What the government did say at its annual party conference was wishy-washy. Andrea Leadsom, Secretary of State for Business, Energy and Industrial Strategy, stated that she wants less red tape and lower taxes to incentivise business; but there’s no concrete commitment, no vision. Sajid Javid, Chancellor of the Exchequer, tossed £5 billion into the pot almost casually, but little else. It was all about ensuring the “digital divide” didn’t widen; not about accelerating UK leadership in technology and empowering our businesses with digital kerpow. Nicky Morgan, Secretary of State for Digital, Culture, Media and Sport, said very little. The Prime Minister did seem a little more excited about the potential of technology, but rather traditionally likened it to pasta and didn’t appear to have the faintest idea how it worked.
“To increase connectivity and liveability, we are putting in gigabit broadband – spreading across the country like tendrils of superinformative vermicelli, because that is the way to unite the country, to spread opportunity, to bring the country together.” Boris Johnson, UK Prime Minister, Conservative Party Conference, 2019
The problem is that government investment in telecoms is not optimal, because it is poorly targeted. It means perfectly viable towns are fibred up under these schemes and then a victory is declared, when they would have been connected anyway by private investment. Government subsidy can encourage network duplication and overbuilding, and the wrong technologies to be used. And because it’s focused on premises, it doesn’t solve black spots that people encounter when they’re on the move.
So here’s a hint, government people. Why doesn’t technology, or digital, or whatever you want to call it, have it’s own secretary of state? Why is it divided between the portfolios of various ministers and bundled with completely unrelated things? The DCMS has always been a Frankenstein of a portfolio. What we need is a MinTech, as Harold Wilson’s Minister of Technology was called. We also need a regulator that focuses on technology and is not bundled up with, and often overpowered by, media. Despite technology being the engine of our economy, it doesn’t have its own portfolio and few MPs have any real knowledge of it, meaning that there is little technology leadership within government.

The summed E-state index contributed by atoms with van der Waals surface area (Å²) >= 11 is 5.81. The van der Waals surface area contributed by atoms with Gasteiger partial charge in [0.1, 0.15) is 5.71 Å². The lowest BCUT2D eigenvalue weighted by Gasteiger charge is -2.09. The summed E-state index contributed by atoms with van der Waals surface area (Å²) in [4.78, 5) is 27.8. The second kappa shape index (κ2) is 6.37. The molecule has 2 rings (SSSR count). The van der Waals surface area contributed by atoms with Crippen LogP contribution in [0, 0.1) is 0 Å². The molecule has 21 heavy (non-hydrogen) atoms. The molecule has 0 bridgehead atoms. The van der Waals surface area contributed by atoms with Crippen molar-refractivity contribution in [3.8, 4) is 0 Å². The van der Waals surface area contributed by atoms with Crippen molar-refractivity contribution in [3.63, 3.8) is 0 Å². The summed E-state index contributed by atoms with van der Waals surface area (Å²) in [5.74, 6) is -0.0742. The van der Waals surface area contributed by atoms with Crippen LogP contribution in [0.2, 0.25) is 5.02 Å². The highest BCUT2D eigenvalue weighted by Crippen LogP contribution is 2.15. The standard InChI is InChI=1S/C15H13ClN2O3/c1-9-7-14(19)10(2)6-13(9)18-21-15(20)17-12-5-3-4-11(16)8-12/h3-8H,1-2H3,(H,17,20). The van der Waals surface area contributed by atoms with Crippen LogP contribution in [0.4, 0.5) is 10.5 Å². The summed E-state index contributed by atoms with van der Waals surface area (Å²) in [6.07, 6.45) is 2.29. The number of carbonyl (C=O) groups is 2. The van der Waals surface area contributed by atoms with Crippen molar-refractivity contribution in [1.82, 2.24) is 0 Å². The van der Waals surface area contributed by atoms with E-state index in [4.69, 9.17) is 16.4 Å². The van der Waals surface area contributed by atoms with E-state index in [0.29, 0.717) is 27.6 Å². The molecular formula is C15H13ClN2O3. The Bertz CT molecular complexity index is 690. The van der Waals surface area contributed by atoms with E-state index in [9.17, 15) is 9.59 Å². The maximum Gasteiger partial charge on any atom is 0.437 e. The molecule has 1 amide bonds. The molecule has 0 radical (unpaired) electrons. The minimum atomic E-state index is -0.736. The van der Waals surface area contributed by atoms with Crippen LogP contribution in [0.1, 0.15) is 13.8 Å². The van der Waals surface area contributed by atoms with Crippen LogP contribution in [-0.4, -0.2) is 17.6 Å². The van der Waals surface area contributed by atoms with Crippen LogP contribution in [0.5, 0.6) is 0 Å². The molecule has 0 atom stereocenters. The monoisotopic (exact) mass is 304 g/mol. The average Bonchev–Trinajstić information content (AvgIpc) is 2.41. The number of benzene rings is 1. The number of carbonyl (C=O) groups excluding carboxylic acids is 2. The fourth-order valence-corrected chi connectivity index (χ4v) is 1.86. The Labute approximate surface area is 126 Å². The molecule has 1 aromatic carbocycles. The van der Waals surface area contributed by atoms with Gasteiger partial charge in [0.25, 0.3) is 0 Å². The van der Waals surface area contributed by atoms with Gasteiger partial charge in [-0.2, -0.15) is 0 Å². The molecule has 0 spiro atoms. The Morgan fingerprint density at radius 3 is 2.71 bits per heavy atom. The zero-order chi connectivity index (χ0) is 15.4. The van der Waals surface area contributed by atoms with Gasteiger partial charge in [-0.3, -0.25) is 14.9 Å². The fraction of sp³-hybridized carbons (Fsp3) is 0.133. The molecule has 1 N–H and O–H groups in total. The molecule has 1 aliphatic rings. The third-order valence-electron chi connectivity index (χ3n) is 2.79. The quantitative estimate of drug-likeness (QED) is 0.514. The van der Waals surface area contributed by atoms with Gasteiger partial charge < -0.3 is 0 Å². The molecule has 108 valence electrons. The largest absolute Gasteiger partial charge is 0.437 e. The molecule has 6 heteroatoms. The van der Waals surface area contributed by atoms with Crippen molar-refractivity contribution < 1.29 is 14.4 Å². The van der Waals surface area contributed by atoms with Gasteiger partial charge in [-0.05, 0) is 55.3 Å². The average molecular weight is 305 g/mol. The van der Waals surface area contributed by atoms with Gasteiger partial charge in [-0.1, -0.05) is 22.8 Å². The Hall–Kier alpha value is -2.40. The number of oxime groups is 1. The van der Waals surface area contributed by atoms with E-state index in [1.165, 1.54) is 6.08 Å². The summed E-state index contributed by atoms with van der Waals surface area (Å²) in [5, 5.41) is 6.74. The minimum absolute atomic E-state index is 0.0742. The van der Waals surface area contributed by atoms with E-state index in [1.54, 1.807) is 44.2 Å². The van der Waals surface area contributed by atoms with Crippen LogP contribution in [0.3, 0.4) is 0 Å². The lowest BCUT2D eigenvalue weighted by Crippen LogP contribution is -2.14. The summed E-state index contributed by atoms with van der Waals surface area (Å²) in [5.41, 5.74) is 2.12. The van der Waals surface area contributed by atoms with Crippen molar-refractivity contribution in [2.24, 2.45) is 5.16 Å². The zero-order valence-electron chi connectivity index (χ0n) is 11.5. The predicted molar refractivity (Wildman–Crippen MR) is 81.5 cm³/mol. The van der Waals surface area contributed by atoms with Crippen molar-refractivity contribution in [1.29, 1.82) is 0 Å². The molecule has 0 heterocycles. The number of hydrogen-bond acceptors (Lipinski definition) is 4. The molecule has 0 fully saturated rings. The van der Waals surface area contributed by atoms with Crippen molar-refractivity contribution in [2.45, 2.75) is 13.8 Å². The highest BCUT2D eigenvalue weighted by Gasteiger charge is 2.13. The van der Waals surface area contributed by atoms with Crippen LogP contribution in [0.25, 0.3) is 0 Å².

In contrast, over 55 years ago, the Labour politician Harold Wilson made one of his most memorable speeches on the importance of technology in reshaping the country after the Second World War.
“In all our plans for the future, we are re-defining and we are re-stating our Socialism in terms of the scientific revolution. But that revolution cannot become a reality unless we are prepared to make far-reaching changes in economic and social attitudes which permeate our whole system of society. The Britain that is going to be forged in the white heat of this revolution will be no place for restrictive practices or for outdated methods on either side of industry.” Harold Wilson, 1963, speech at Labour Party conference
We need a technology vision within UK government that goes beyond lip service to ensure we meet the needs of our industry, businesses and consumers. Only then will we see joined-up and forward-looking policies that create a more effective Digital Britain – whether we leave the EU or not. Britain’s economy was built on the white heat of our forges but its future will be built on the white light of our fibre.
- The UK government subsidises the rail industry by about three times the amount it spent on British Rail in the 1980s (in real terms). In the last five years it spent £5 billion a year, on average, subsidising rail, compared to the equivalent of £1.6 billion per year in 1985-1990. In 2016-17 the public purse pumped £15 billion into railways – with the government loaning money to Network Rail in addition to direct spending.
- The government has now committed to giving £5 billion to ensure FTTP to rural areas in the UK (the last 20%). Roughly the equivalent of one year’s direct subsidy to the rail industry.